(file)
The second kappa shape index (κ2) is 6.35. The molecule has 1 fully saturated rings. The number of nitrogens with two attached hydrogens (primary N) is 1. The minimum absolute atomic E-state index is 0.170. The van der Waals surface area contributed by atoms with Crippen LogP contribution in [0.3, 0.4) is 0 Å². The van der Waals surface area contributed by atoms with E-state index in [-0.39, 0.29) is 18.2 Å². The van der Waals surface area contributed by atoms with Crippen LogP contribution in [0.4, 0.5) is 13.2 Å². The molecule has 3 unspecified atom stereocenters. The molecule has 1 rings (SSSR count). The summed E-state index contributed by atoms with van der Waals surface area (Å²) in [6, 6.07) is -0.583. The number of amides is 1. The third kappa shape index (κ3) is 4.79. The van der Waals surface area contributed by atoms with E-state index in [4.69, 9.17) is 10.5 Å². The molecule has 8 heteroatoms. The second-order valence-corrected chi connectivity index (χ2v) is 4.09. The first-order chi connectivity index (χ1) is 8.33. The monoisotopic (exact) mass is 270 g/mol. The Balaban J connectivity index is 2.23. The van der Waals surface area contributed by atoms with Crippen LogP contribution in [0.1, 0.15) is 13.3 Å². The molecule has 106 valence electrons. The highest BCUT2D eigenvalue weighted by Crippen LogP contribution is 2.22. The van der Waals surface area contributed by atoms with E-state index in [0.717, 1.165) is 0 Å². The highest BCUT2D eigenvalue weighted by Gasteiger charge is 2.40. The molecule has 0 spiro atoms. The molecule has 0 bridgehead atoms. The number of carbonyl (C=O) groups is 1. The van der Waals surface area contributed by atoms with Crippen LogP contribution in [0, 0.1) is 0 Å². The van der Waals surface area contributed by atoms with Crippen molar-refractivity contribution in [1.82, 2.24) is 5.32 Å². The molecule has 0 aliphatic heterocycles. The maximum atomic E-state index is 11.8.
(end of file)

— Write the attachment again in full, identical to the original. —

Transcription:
The second kappa shape index (κ2) is 6.35. The molecule has 1 fully saturated rings. The number of nitrogens with two attached hydrogens (primary N) is 1. The minimum absolute atomic E-state index is 0.170. The van der Waals surface area contributed by atoms with Crippen LogP contribution in [0.3, 0.4) is 0 Å². The van der Waals surface area contributed by atoms with E-state index in [-0.39, 0.29) is 18.2 Å². The van der Waals surface area contributed by atoms with Crippen LogP contribution in [0.4, 0.5) is 13.2 Å². The molecule has 3 unspecified atom stereocenters. The molecule has 1 rings (SSSR count). The summed E-state index contributed by atoms with van der Waals surface area (Å²) in [6, 6.07) is -0.583. The number of amides is 1. The third kappa shape index (κ3) is 4.79. The van der Waals surface area contributed by atoms with E-state index in [4.69, 9.17) is 10.5 Å². The molecule has 8 heteroatoms. The second-order valence-corrected chi connectivity index (χ2v) is 4.09. The first-order chi connectivity index (χ1) is 8.33. The monoisotopic (exact) mass is 270 g/mol. The Balaban J connectivity index is 2.23. The van der Waals surface area contributed by atoms with Crippen LogP contribution in [0.1, 0.15) is 13.3 Å². The molecule has 106 valence electrons. The highest BCUT2D eigenvalue weighted by Crippen LogP contribution is 2.22. The van der Waals surface area contributed by atoms with E-state index in [0.717, 1.165) is 0 Å². The highest BCUT2D eigenvalue weighted by Gasteiger charge is 2.40. The molecule has 0 spiro atoms. The molecule has 0 bridgehead atoms. The number of carbonyl (C=O) groups is 1. The van der Waals surface area contributed by atoms with Crippen LogP contribution in [0, 0.1) is 0 Å². The van der Waals surface area contributed by atoms with Crippen molar-refractivity contribution in [1.82, 2.24) is 5.32 Å². The molecule has 0 aliphatic heterocycles. The maximum atomic E-state index is 11.8.